People's Liberation Army Rocket Force
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The People's Liberation Army Rocket Force (PLARF; Chinese: 中国人民解放军火箭军), formerly the Second Artillery Corps (SAC; Chinese: 第二炮兵), is the strategic and tactical missile forces of the People's Republic of China. The PLARF is a component part of the People's Liberation Army and controls the nation's arsenal of land-based ballistic missiles—both (thermo)nuclear and conventional. The military arm was established on 1 July 1966 and made its first public appearance on 1 October 1984. The headquarters for operations is located at Qinghe, Beijing. The PLARF is under the direct command of the Chinese Central Military Commission.
|People's Liberation Army Rocket Force|
Emblem of the People's Liberation Army Rocket Force
|Active||1966–2015 (Second Artillery Corps)|
2016–present (Rocket Force)
|Country||People's Republic of China|
|Allegiance||Communist Party of China|
|Type||Tactical and strategic missile force|
|Role||Strategic deterrence, second strike|
|Part of||People's Liberation Army|
|Headquarters||Qinghe, Haidian District, Beijing, China|
|Colors||Red, gold, dark green|
|March||"March of the Rocket Force" (《火箭军进行曲》)|
|Equipment||Ballistic missiles, cruise missiles|
|Engagements||Third Taiwan Strait Crisis|
|Commander||General Zhou Yaning|
|Political Commissar||General Wang Jiasheng|
In total, China is estimated to be in possession of 280 nuclear warheads, with an unknown number of them active and ready to deploy. However, as of 2013, United States Intelligence estimated the Chinese active ICBM arsenal to range between 50 and 75 land and sea-based missiles. The PLARF comprises approximately 100,000 personnel and six ballistic missile brigades. The six brigades are independently deployed in different military regions throughout the country. Currently it has 1,833 ballistic missiles and 350 cruise missiles in its arsenal.
The name was changed to the People's Liberation Army (PLA) Rocket Force on 1 January 2016. Despite claims by some, there appears to be no evidence to suggest that the new generation of Chinese ballistic-missile submarines will come under PLARF control. China has the largest land-based missile arsenal in the world. According to Pentagon estimates, this includes 1,200 conventionally armed short-range ballistic missiles, two hundred to three hundred conventional medium-range ballistic missiles and an unknown number of conventional intermediate-range ballistic missiles, as well as two to three hundred ground-launched cruise missiles. Many of these are extremely accurate, which would allow them to destroy targets even without nuclear warheads.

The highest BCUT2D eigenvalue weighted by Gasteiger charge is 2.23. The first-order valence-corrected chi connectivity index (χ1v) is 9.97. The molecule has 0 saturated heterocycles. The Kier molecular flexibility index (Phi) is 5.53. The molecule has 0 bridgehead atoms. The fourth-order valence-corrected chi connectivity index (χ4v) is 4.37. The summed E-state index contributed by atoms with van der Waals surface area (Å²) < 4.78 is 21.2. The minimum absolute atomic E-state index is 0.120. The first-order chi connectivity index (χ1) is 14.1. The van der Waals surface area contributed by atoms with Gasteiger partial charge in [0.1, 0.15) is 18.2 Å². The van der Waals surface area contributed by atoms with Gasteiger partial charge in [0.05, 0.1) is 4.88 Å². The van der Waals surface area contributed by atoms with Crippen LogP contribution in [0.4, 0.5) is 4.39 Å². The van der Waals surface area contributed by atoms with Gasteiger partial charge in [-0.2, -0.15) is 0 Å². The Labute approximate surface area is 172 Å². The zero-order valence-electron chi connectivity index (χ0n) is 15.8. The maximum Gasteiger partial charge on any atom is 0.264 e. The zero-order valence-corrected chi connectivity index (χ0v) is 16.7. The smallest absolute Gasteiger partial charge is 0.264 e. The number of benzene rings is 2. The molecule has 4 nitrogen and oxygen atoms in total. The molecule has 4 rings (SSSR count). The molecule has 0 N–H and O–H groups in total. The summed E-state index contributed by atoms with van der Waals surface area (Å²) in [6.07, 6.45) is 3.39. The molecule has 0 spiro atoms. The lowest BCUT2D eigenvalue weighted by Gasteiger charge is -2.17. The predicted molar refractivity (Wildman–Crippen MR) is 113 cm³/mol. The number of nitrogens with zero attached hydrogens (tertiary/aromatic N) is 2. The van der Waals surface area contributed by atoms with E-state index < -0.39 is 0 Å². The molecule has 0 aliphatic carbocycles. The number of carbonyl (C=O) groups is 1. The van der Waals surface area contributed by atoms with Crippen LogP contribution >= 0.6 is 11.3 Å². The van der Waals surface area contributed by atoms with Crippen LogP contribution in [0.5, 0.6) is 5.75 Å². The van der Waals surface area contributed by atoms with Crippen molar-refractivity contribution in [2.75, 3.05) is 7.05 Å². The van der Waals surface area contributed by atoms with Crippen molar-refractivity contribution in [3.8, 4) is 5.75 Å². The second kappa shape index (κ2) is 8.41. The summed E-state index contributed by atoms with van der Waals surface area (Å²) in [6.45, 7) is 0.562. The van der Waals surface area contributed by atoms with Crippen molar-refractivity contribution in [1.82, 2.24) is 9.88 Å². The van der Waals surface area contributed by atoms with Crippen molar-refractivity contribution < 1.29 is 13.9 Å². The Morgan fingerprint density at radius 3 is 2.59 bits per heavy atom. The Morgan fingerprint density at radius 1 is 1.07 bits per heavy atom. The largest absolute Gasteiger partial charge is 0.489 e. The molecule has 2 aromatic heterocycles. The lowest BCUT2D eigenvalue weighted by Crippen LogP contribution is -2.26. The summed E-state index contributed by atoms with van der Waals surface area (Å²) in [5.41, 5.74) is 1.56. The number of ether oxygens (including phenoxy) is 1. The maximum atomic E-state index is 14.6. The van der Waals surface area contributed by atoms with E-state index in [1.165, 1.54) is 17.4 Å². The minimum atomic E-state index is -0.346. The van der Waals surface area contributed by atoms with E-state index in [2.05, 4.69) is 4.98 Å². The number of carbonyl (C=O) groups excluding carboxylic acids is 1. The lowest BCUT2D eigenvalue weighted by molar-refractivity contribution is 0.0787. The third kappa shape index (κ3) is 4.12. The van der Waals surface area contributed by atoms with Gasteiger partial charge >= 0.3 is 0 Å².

In the late 1980s, China was the world's third-largest nuclear power, possessing a small but credible nuclear deterrent force of approximately 100 to 400 nuclear weapons. Beginning in the late 1970s, China deployed a full range of nuclear weapons and acquired a nuclear second-strike capability. The nuclear forces were operated by the 100,000-person Strategic Missile Force, which was controlled directly by the Joint staff.
China began developing nuclear weapons in the late 1950s with substantial Soviet assistance. With the Sino-Soviet split in the late 1950s and early 1960s, the Soviet Union withheld plans and data for an atomic bomb, abrogated the agreement on transferring defense and nuclear technology, and began the withdrawal of Soviet advisers in 1960. Despite the termination of Soviet assistance, China committed itself to continue nuclear weapons development to break "the superpowers' monopoly on nuclear weapons," to ensure Chinese security against the Soviet and United States threats, and to increase Chinese prestige and power internationally.
China made fast progress in the 1960s in developing nuclear weapons. In a 32-month period, China successfully tested its first atomic bomb on October 16, 1964 at Lop Nor, launched its first nuclear missile on October 25, 1966 and detonated its first hydrogen bomb on June 14, 1967. Deployment of the Dongfeng-1 conventionally armed short-range ballistic missile and the Dongfeng-2 (CSS-1) medium-range ballistic missile (MRBM) occurred in the 1960s. The Dongfeng-3 (CCS-2) intermediate-range ballistic missile (IRBM) was successfully tested in 1969. Although the Cultural Revolution disrupted the strategic weapons program less than other scientific and educational sectors in China, there was a slowdown in succeeding years.
In the 1970s the nuclear weapons program saw the development of MRBM, IRBM and ICBMs and marked the beginning of a deterrent force. China continued MRBM deployment, began deploying the Dongfeng-3 IRBM and successfully tested and commenced deployment of the Dongfeng-4 (CSS-4) limited-range ICBM.